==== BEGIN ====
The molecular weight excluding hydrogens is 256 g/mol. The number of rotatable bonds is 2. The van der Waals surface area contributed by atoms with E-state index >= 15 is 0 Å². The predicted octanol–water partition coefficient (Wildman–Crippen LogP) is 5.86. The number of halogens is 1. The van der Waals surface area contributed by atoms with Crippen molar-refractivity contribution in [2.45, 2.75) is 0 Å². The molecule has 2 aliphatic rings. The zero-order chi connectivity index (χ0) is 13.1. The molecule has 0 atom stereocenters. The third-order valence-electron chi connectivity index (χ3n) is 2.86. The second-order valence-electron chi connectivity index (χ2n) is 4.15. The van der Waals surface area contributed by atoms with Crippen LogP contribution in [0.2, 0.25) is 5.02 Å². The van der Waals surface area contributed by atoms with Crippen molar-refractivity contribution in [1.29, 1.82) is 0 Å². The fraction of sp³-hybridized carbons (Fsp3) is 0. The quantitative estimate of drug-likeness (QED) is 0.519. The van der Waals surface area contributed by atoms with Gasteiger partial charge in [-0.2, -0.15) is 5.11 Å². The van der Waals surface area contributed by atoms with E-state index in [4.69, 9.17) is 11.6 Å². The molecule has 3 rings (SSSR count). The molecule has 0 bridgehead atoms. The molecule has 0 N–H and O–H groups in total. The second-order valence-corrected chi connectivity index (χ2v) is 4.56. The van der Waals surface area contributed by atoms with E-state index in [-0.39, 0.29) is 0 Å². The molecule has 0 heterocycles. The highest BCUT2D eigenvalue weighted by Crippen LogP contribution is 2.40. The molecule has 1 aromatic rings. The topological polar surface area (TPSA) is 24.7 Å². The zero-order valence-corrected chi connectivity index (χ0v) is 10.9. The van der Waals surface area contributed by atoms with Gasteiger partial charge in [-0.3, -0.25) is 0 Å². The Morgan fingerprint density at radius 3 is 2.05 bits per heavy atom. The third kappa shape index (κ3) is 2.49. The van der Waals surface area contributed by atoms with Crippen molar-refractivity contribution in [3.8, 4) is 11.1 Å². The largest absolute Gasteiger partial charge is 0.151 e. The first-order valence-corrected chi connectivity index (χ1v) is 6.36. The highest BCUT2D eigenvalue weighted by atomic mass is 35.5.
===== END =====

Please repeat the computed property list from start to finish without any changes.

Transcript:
The molecular weight excluding hydrogens is 256 g/mol. The number of rotatable bonds is 2. The van der Waals surface area contributed by atoms with E-state index >= 15 is 0 Å². The predicted octanol–water partition coefficient (Wildman–Crippen LogP) is 5.86. The number of halogens is 1. The van der Waals surface area contributed by atoms with Crippen molar-refractivity contribution in [2.45, 2.75) is 0 Å². The molecule has 2 aliphatic rings. The zero-order chi connectivity index (χ0) is 13.1. The molecule has 0 atom stereocenters. The third-order valence-electron chi connectivity index (χ3n) is 2.86. The second-order valence-electron chi connectivity index (χ2n) is 4.15. The van der Waals surface area contributed by atoms with Crippen LogP contribution in [0.2, 0.25) is 5.02 Å². The van der Waals surface area contributed by atoms with Crippen molar-refractivity contribution in [1.29, 1.82) is 0 Å². The fraction of sp³-hybridized carbons (Fsp3) is 0. The quantitative estimate of drug-likeness (QED) is 0.519. The van der Waals surface area contributed by atoms with Gasteiger partial charge in [-0.2, -0.15) is 5.11 Å². The van der Waals surface area contributed by atoms with E-state index in [4.69, 9.17) is 11.6 Å². The molecule has 3 rings (SSSR count). The molecule has 0 bridgehead atoms. The molecule has 0 N–H and O–H groups in total. The second-order valence-corrected chi connectivity index (χ2v) is 4.56. The van der Waals surface area contributed by atoms with E-state index in [-0.39, 0.29) is 0 Å². The molecule has 0 heterocycles. The highest BCUT2D eigenvalue weighted by Crippen LogP contribution is 2.40. The molecule has 1 aromatic rings. The topological polar surface area (TPSA) is 24.7 Å². The zero-order valence-corrected chi connectivity index (χ0v) is 10.9. The van der Waals surface area contributed by atoms with Gasteiger partial charge in [-0.3, -0.25) is 0 Å². The Morgan fingerprint density at radius 3 is 2.05 bits per heavy atom. The third kappa shape index (κ3) is 2.49. The van der Waals surface area contributed by atoms with Crippen molar-refractivity contribution in [3.8, 4) is 11.1 Å². The largest absolute Gasteiger partial charge is 0.151 e. The first-order valence-corrected chi connectivity index (χ1v) is 6.36. The highest BCUT2D eigenvalue weighted by atomic mass is 35.5.